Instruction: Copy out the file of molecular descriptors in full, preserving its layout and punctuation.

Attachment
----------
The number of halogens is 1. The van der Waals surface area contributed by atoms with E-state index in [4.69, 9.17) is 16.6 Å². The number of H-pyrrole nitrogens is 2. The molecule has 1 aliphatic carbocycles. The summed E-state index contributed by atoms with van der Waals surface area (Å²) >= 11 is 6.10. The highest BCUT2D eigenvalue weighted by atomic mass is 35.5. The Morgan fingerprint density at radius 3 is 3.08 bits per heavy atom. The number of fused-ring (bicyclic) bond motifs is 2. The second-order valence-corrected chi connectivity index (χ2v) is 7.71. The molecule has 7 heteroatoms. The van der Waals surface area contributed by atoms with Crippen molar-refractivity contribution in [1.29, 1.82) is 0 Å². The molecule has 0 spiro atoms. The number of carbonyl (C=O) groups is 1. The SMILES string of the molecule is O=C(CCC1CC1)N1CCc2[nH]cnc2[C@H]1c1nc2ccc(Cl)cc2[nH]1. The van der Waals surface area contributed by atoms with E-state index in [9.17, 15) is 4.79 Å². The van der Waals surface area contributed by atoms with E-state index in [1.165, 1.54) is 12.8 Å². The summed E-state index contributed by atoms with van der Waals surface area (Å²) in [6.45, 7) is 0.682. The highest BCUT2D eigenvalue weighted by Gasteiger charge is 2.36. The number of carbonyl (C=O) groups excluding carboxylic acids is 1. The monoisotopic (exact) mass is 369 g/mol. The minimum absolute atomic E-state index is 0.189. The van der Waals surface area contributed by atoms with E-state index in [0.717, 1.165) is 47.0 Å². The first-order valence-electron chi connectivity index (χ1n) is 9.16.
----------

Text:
The number of halogens is 1. The van der Waals surface area contributed by atoms with E-state index in [4.69, 9.17) is 16.6 Å². The number of H-pyrrole nitrogens is 2. The molecule has 1 aliphatic carbocycles. The summed E-state index contributed by atoms with van der Waals surface area (Å²) >= 11 is 6.10. The highest BCUT2D eigenvalue weighted by atomic mass is 35.5. The Morgan fingerprint density at radius 3 is 3.08 bits per heavy atom. The number of fused-ring (bicyclic) bond motifs is 2. The second-order valence-corrected chi connectivity index (χ2v) is 7.71. The molecule has 7 heteroatoms. The van der Waals surface area contributed by atoms with Crippen molar-refractivity contribution in [1.29, 1.82) is 0 Å². The molecule has 0 spiro atoms. The number of carbonyl (C=O) groups is 1. The SMILES string of the molecule is O=C(CCC1CC1)N1CCc2[nH]cnc2[C@H]1c1nc2ccc(Cl)cc2[nH]1. The van der Waals surface area contributed by atoms with E-state index in [9.17, 15) is 4.79 Å². The van der Waals surface area contributed by atoms with E-state index in [1.165, 1.54) is 12.8 Å². The summed E-state index contributed by atoms with van der Waals surface area (Å²) in [6.45, 7) is 0.682. The highest BCUT2D eigenvalue weighted by Gasteiger charge is 2.36. The number of carbonyl (C=O) groups excluding carboxylic acids is 1. The monoisotopic (exact) mass is 369 g/mol. The minimum absolute atomic E-state index is 0.189. The van der Waals surface area contributed by atoms with E-state index in [0.717, 1.165) is 47.0 Å². The first-order valence-electron chi connectivity index (χ1n) is 9.16.